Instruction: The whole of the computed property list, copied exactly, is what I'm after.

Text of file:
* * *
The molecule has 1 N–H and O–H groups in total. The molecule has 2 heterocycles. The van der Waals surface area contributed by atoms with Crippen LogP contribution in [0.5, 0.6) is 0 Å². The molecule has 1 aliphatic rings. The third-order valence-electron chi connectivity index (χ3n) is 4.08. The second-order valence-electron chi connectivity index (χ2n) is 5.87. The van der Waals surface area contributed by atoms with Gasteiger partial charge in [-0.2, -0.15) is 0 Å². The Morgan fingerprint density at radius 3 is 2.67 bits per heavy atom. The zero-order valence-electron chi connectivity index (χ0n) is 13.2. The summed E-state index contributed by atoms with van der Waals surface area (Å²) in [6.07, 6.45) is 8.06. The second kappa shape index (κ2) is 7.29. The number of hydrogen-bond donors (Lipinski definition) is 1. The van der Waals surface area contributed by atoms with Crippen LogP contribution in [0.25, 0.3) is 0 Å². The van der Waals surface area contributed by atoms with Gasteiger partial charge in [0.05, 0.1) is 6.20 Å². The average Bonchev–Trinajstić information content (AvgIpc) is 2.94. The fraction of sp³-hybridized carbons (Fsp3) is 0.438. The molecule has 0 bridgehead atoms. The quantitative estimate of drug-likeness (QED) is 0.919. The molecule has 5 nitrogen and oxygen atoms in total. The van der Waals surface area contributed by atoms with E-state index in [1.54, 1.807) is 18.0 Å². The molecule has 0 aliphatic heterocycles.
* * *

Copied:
The molecule has 1 N–H and O–H groups in total. The molecule has 2 heterocycles. The van der Waals surface area contributed by atoms with Crippen LogP contribution in [0.5, 0.6) is 0 Å². The molecule has 1 aliphatic rings. The third-order valence-electron chi connectivity index (χ3n) is 4.08. The second-order valence-electron chi connectivity index (χ2n) is 5.87. The van der Waals surface area contributed by atoms with Gasteiger partial charge in [-0.2, -0.15) is 0 Å². The Morgan fingerprint density at radius 3 is 2.67 bits per heavy atom. The zero-order valence-electron chi connectivity index (χ0n) is 13.2. The summed E-state index contributed by atoms with van der Waals surface area (Å²) in [6.07, 6.45) is 8.06. The second kappa shape index (κ2) is 7.29. The number of hydrogen-bond donors (Lipinski definition) is 1. The van der Waals surface area contributed by atoms with Crippen LogP contribution in [0.25, 0.3) is 0 Å². The van der Waals surface area contributed by atoms with Gasteiger partial charge in [0.05, 0.1) is 6.20 Å². The average Bonchev–Trinajstić information content (AvgIpc) is 2.94. The fraction of sp³-hybridized carbons (Fsp3) is 0.438. The molecule has 0 bridgehead atoms. The quantitative estimate of drug-likeness (QED) is 0.919. The molecule has 5 nitrogen and oxygen atoms in total. The van der Waals surface area contributed by atoms with E-state index in [1.54, 1.807) is 18.0 Å². The molecule has 0 aliphatic heterocycles.